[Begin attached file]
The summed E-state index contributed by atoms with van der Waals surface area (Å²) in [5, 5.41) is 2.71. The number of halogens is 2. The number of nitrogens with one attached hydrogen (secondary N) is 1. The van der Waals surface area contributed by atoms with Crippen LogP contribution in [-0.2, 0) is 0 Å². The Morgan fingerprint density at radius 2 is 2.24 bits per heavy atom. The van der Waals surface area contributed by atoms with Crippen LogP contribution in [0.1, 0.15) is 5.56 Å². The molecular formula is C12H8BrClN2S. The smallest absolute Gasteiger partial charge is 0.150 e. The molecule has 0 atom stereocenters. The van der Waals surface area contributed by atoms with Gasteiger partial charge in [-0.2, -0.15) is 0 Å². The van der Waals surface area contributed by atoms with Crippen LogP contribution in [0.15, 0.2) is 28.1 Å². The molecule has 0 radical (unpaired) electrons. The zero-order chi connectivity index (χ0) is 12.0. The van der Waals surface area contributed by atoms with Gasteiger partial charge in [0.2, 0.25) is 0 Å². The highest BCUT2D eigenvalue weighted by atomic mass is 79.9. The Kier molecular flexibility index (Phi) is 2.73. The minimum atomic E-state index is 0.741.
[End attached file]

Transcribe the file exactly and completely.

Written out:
The summed E-state index contributed by atoms with van der Waals surface area (Å²) in [5, 5.41) is 2.71. The number of halogens is 2. The number of nitrogens with one attached hydrogen (secondary N) is 1. The van der Waals surface area contributed by atoms with Crippen LogP contribution in [-0.2, 0) is 0 Å². The Morgan fingerprint density at radius 2 is 2.24 bits per heavy atom. The van der Waals surface area contributed by atoms with Crippen LogP contribution in [0.1, 0.15) is 5.56 Å². The molecular formula is C12H8BrClN2S. The smallest absolute Gasteiger partial charge is 0.150 e. The molecule has 0 atom stereocenters. The van der Waals surface area contributed by atoms with Gasteiger partial charge in [-0.2, -0.15) is 0 Å². The van der Waals surface area contributed by atoms with Crippen LogP contribution in [0.15, 0.2) is 28.1 Å². The molecule has 0 radical (unpaired) electrons. The zero-order chi connectivity index (χ0) is 12.0. The van der Waals surface area contributed by atoms with Gasteiger partial charge in [0.2, 0.25) is 0 Å². The highest BCUT2D eigenvalue weighted by atomic mass is 79.9. The Kier molecular flexibility index (Phi) is 2.73. The minimum atomic E-state index is 0.741.